Nuchal cord has been found to be a common occurrence in
pregnancy and mostly benign in nature. Patients are likely
to have uneventful labor as cord compression is transient
and most foetuses are able to compensate for reducing
umbilical blood flow and deliver uneventfully. Routine

Arch Gynecol Obstet

antenatal ultrasound scan is not advisable, as the mode of

delivery and labor management does not change on
detection of NC antenatally. In addition, it is not able to
reliably predict which foetuses are likely to have problem
and can be benefitted from active intervention. Therefore,
vaginal delivery with routine labor protocol should be
followed in cases of nuchal cord.
Acknowledgment We have no financial relationship with any
organization that sponsored the research. We have had full control of
all primary data and that we agree to allow the Journal to review the
data if requested.
Conflict of interest


1. Gupta S, Faridi MMA, Krishnan J (2006) Umbilical coiling
index. J Obstet Gynecol India 56:315319
2. Cunningham FG, Leveno KJ, Bloom SL, Haute JC, Rouse DJ,
Spong CY (2010) The newborn infant. In: Cunningham FG,
Leveno KJ, Bloom SL, Haute JC, Rouse DJ, Spong CY (eds)
Williams Obstetrics, 23rd edn. McGraw Hill, USA, pp 595598
3. Onderoglu LS, Dursun P, Durukan T (2008) Perinatal features
and umbilical cord blood gases in newborns complicated with
nuchal cord. Turkish J Pediatr 50:466470
4. Duffy S, Cochrane R (2007) A difficult delivery associated with a
nuchal cord found nine times around the fetal neck. J Obstet
Gynaecol 27:859860
5. Peregrine E, OBrien P, Jauniaux E (2005) Ultrasound detection
of nuchal cord prior to labor induction and the risk of Cesarean
section. Ultrasound Obstet Gynecol 25:160164
6. Martin GC, Green RS, Holzman IR (2005) Acidosis in newborn
with nuchal cords and normal Apgar scores. J Perinatol
7. Gjerris AC, Jensen JS, Jorgensen JS, Bergholt T, Nickelsen C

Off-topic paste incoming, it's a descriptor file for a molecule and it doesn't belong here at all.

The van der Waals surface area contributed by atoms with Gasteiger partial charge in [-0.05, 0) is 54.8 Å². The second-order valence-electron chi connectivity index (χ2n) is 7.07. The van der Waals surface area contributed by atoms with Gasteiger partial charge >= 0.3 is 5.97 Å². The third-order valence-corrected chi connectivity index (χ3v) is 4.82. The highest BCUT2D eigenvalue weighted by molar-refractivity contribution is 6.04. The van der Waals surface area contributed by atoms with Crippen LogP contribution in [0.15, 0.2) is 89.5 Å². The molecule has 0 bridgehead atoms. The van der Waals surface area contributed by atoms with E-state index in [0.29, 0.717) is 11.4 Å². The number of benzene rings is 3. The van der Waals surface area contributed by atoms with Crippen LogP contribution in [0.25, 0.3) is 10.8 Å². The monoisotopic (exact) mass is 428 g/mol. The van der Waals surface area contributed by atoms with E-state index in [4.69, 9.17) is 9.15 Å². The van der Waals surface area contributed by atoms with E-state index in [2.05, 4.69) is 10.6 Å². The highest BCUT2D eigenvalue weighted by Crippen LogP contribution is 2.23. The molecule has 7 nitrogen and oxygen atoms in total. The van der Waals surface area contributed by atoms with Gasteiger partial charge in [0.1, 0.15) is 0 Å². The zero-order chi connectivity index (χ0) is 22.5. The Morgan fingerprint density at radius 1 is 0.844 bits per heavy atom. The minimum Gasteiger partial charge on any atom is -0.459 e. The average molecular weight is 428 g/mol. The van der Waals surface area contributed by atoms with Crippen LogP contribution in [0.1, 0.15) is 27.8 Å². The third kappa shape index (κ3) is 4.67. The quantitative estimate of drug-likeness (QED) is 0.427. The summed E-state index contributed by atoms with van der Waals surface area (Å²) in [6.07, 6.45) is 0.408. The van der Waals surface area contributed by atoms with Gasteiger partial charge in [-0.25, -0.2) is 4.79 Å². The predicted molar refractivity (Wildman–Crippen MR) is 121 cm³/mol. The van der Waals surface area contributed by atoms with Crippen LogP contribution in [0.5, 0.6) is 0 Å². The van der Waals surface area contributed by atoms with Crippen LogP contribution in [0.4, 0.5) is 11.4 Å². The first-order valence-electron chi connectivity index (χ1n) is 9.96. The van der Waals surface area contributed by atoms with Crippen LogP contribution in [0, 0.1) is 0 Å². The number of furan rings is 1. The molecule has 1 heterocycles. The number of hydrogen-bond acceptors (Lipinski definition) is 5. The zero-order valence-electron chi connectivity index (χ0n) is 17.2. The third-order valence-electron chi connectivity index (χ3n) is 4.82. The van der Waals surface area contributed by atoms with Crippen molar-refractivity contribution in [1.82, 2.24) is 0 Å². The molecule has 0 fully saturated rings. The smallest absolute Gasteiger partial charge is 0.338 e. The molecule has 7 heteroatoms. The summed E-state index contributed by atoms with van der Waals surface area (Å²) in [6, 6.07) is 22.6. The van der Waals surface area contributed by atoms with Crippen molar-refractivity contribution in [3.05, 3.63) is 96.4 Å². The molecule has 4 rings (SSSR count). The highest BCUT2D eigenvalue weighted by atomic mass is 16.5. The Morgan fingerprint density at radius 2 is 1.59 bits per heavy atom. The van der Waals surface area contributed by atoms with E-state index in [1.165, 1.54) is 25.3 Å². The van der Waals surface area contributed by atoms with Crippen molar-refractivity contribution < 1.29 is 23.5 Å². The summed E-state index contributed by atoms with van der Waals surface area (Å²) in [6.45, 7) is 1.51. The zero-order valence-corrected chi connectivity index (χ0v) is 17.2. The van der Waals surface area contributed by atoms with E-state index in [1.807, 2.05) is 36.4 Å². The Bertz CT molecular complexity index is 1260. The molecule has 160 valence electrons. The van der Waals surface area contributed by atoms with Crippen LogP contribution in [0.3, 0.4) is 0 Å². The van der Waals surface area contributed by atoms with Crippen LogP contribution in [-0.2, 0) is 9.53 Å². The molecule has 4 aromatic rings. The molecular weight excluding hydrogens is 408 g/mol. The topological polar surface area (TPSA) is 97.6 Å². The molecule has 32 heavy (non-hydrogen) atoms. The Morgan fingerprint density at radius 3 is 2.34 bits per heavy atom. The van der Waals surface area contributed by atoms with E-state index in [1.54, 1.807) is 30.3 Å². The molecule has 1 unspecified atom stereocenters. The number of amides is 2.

(2008) Umbilical cord blood lactate: a valuable tool in the
assessment of fetal metabolic acidosis. Eur J Obstet Gynecol
Reprod Biol 139:1620
8. Miser WF (1992) Outcome of infants born with nuchal cords.
J Fam Pract 34(4):441445
9. Hankins GD, Synder RR, Hauth JC, Gilstrap LC, Hammond T
(1987) Nuchal cord and neonatal outcome. Obstet Gynecol

10. Larson JD, Rayburn WF, Crosby S, Thurnau GR (1995) Multiple

nuchal cord entanglements and intrapartum complications. Am J
Obstet Gynecol 173:12281231
11. Hoh JK, Sung YM, Park MI (2012) Fetal heart rate parameters
and perinatal outcomes in fetuses with nuchal cords. J Obstet
Gynaecol Res 38(2):358363
12. Mastrobattista JM, Hollier LM, Yeomans ER (2005) Effects of
nuchal cord on birth weight and immediate neonatal outcomes.
Am J Perinatol 22:8385
13. Schaffer L, Burkhardt T, Zimmermann R, Kurmanavicius J
(2005) Nuchal cords in term and postterm deliveriesdo we need
to know? Obstet Gynecol 106(1):2328
14. Ogueh O, Tarkait A, Vallerand D, Rouah D, Rouah F, Morin L
et al (2006) Obstetrical factors related to nuchal cord. Acta Obstet
Gynecol Scand 85:810814
15. Ngowa JD, Kasia JM, Nsangou I, Zedjom C, Domkan I, Morfaw
F et al (2011) Nuchal cord and perinatal outcome at the Yaounde
General Hospital, Cameroon. Clin Mother Child Health 8:14
16. Assimakopoulos E, Zafrakas M, Garmiris P, Goulis DG, Athanasiadis AP, Dragoumis K, Bontis J (2005) Nuchal cord detected by
ultrasound at term is associated with mode of delivery and perinatal
outcome. Eur J Obstet Gynecol Reprod Biol 123:188192
17. Clapp JF 3rd, Lopez B, Simonean S (2000) Nuchal cord and
neurodevelopmental at 1 year. J Obstet Gynaecol 55:203204
18. Beall MH, Ross MG (2012) Single Umbilical Artery. Umbilical
cord complications.
19. Sornes T (1995) Umbilical cord encirclements and fetal growth
restriction. Obstet Gynecol 86:725728
20. Singh G, Sidhu K (2008) Nuchal cord: a retrospective analysis.
Med J Armed Force India 64:237240
21. Sadovsky E, Weinstein D, Aboulafia Y, Milwidsky A, Polishuk
WZ (1976) Decreased fetal movements associated with umbilical
cord complications. Isr J Med Sci 11:295298
22. Pilu G, Falco P, Guazzarini M, Sandri F, Bovicelli L (1998)
Sonographic demonstration of nuchal cord and abnormal umbilical artery waveform heralding fetal distress. Ultrasound Obstet
Gynecol 12:125127
23. Baz E, Zikulnig L, Hackeloer BJ, Hecher K (1999) Abnormal
ductus venosus blood flow: a clue to umbilical cord complication.
Ultrasound Obstet Gynecol 13:204206
24. Collins JH (1992) An association between placental location and
nuchal cord occurrence. Am J Obstet Gynecol 167:570571